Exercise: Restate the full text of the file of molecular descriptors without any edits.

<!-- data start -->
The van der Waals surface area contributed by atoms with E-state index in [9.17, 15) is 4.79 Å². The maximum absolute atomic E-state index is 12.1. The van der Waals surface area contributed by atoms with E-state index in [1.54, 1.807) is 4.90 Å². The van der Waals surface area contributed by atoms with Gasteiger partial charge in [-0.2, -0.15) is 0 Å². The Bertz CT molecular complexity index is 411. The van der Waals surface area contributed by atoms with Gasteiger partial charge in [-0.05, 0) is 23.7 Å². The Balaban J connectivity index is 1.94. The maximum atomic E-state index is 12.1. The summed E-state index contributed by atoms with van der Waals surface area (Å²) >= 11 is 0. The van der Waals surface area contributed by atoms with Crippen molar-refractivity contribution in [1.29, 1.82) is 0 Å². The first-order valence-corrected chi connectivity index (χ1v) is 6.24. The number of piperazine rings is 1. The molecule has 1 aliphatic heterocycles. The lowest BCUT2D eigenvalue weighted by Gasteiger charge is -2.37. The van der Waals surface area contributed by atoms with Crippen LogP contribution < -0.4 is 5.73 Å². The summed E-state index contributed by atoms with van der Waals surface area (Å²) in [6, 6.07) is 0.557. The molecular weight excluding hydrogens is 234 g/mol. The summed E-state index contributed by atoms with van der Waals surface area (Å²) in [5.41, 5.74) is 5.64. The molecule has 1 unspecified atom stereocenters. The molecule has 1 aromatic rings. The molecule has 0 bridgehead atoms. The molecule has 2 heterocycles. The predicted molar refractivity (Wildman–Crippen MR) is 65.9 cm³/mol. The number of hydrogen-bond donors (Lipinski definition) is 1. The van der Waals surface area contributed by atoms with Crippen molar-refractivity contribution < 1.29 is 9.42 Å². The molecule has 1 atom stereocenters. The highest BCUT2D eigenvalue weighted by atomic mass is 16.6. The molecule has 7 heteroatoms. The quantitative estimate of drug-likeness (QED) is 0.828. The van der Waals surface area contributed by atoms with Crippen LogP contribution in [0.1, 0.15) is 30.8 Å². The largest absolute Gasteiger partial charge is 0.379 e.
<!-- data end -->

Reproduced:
The van der Waals surface area contributed by atoms with E-state index in [9.17, 15) is 4.79 Å². The maximum absolute atomic E-state index is 12.1. The van der Waals surface area contributed by atoms with E-state index in [1.54, 1.807) is 4.90 Å². The van der Waals surface area contributed by atoms with Gasteiger partial charge in [-0.2, -0.15) is 0 Å². The Bertz CT molecular complexity index is 411. The van der Waals surface area contributed by atoms with Gasteiger partial charge in [-0.05, 0) is 23.7 Å². The Balaban J connectivity index is 1.94. The maximum atomic E-state index is 12.1. The summed E-state index contributed by atoms with van der Waals surface area (Å²) >= 11 is 0. The van der Waals surface area contributed by atoms with Crippen molar-refractivity contribution in [1.29, 1.82) is 0 Å². The first-order valence-corrected chi connectivity index (χ1v) is 6.24. The number of piperazine rings is 1. The molecule has 1 aliphatic heterocycles. The lowest BCUT2D eigenvalue weighted by Gasteiger charge is -2.37. The van der Waals surface area contributed by atoms with Crippen LogP contribution < -0.4 is 5.73 Å². The summed E-state index contributed by atoms with van der Waals surface area (Å²) in [6, 6.07) is 0.557. The molecular weight excluding hydrogens is 234 g/mol. The summed E-state index contributed by atoms with van der Waals surface area (Å²) in [5.41, 5.74) is 5.64. The molecule has 1 unspecified atom stereocenters. The molecule has 1 aromatic rings. The molecule has 0 bridgehead atoms. The molecule has 2 heterocycles. The predicted molar refractivity (Wildman–Crippen MR) is 65.9 cm³/mol. The number of hydrogen-bond donors (Lipinski definition) is 1. The van der Waals surface area contributed by atoms with Crippen molar-refractivity contribution < 1.29 is 9.42 Å². The molecule has 1 atom stereocenters. The highest BCUT2D eigenvalue weighted by atomic mass is 16.6. The molecule has 7 heteroatoms. The quantitative estimate of drug-likeness (QED) is 0.828. The van der Waals surface area contributed by atoms with Crippen LogP contribution in [0.1, 0.15) is 30.8 Å². The largest absolute Gasteiger partial charge is 0.379 e.